History

Bridge at Laguna Niguel Regional ParkLaguna Niguel Regional Park was originally a part of the Mexican grant Rancho Niguel. This rancho was granted to Juan Avila in 1842 by Governor Alvarado. The ranch was named for a local Indian Village called "Niguil." Juan Avila, referred to as El Rico (The Rich), was considered one of California's finest rancheros because of his conservative way of life. In 1878, the rancho was rented from C. B. Rawson by L. F. Moulton. In 1881 Moulton bought out Rawson. Additional property was acquired and eventually the ranch consisted of 21,000 acres. One third of the ranch was later acquired by a man named Daguerre. In 1960 the Laguna Niguel Corporation purchased portions of the ranch. The Moulton family still retains 9,000 acres of the original ranch property.

In 1970, the Laguna Niguel Corporation donated 109 acres for county park use. An additional forty-five acres, including the lake and dam area, was purchased by the County and Flood Control District.

The park was developed and opened to public use in 1973. A bicycle trail which runs adjacent to Moulton Water Treatment Plant connects this facility to the nearby Crown Valley Community Park.

In 1976, a lake concession building and boat dock were constructed by the county on a ten-year concession lease. The concessionaire offers row boat rentals, bait and refreshment sales.

In 1981, S & S Construction Company donated an additional 20 acres for county use. This extension of Laguna Niguel Regional Park known as Kite Hill was developed into a model glider area which includes a restroom, picnic area parking and paved access off of Aliso Drive free of charge to the public.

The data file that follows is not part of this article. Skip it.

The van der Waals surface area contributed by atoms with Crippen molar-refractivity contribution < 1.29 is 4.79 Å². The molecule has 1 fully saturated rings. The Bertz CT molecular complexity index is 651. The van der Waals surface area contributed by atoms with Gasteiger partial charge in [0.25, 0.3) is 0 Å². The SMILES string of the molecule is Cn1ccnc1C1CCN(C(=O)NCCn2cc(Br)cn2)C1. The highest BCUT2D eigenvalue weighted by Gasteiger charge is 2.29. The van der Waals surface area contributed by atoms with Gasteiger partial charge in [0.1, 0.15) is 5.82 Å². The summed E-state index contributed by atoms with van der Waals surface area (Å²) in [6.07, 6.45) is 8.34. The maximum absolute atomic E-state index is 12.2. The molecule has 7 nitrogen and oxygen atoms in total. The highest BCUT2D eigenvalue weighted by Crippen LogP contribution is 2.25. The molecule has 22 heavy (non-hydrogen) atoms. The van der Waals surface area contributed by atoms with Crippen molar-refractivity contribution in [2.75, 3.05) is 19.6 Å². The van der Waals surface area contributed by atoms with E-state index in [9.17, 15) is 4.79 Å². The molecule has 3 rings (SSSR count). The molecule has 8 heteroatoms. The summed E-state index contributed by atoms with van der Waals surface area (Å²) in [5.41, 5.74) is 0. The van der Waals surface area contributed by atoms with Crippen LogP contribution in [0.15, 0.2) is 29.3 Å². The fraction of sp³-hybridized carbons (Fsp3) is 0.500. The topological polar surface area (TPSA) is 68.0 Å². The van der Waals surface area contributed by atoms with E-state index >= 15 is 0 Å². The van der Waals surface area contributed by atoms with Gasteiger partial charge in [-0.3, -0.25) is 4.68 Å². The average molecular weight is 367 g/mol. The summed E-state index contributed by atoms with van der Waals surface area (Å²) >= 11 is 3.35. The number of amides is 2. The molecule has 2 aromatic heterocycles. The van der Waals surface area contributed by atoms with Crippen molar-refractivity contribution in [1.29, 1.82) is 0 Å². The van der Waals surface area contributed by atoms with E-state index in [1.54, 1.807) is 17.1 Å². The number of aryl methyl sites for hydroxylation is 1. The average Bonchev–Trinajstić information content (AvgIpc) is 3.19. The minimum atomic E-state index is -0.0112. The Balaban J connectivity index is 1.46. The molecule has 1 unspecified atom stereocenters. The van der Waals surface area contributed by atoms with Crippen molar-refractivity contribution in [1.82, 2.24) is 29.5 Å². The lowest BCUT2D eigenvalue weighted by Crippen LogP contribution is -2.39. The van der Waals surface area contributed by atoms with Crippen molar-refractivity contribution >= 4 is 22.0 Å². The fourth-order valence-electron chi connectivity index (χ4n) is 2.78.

In June of 1983, a Gazebo was constructed on the crest of the scenic turnaround over looking the lake at Area Five. This particular addition has generated a greater interest in reservations for wedding ceremonies performed within our facility.

In October of 1984, Phase II Development commenced which included the following additions: front park entrance statement, aesthetic landscape design including winding river rock wall with tree wells for large specimen California Sycamore trees, reforestation/planting of approximately 2,000 trees throughout entire facility, bicycle trails, six additional picnic shelters, one group shelter, two creek crossing pedestrian bridges, one restroom, five fishing access piers, one fish cleaning station, amphitheater, two regulation sand volleyball courts, two regulation horseshoe pits, two new tot lots and a par course along the park's two mile jogging trail.